The preliminary investigation report of the Commission indicates, that when interviewed, respondents claimed: (1) that they refused to furnish complainant with an application because she is not presently residing with her husband and does not qualify financially; (2) that they have rented other apartments at the premises to Negro tenants; and (3) that their refusal was not based upon race, color, creed or national origin. In opposition to the motion, respondents state that their primary concern in considering prospective tenants is financial ability to pay the rent and past credit reputation; that their policy is to rent only to couples living together or to elderly or retired people, whose weekly income is equivalent to one month's rental; that complainant's monthly income is only $130, any additional sum sent by her husband is speculative, and her present part-time employment is only temporary; and, further, that plaintiff is a minor whose legal obligation under a lease agreement is questionable.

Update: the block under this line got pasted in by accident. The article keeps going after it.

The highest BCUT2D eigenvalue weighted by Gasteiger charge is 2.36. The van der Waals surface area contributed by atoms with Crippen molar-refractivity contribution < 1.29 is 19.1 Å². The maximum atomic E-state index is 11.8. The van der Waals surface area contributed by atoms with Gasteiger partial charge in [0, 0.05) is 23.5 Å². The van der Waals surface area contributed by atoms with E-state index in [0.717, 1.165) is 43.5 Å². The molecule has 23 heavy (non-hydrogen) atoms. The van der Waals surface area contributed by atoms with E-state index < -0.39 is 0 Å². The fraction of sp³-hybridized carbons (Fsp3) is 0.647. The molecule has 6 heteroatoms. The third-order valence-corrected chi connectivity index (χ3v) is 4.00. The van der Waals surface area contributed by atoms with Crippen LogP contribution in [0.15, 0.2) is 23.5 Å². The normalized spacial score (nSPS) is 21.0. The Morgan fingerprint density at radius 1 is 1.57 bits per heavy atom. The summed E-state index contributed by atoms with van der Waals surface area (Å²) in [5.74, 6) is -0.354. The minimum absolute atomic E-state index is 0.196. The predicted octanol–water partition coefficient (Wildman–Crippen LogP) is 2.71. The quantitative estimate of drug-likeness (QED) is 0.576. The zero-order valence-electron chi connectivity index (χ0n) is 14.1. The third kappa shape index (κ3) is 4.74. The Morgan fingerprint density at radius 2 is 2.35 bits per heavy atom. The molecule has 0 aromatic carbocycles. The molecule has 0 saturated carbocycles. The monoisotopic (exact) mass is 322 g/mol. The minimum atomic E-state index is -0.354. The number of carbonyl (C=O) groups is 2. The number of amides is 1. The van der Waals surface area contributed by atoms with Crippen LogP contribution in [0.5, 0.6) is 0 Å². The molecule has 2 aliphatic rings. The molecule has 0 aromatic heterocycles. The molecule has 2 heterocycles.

The Commission has not yet made its final report, but until such final determination of the proceeding presently pending before the Commission, petitioner seeks an order enjoining respondents from selling, renting, leasing or otherwise disposing of the next available three-room apartment at their premises to anyone other than complainant and, if the Commission's final determination orders respondents to offer to rent said housing accommodation to complainant, until compliance with such order.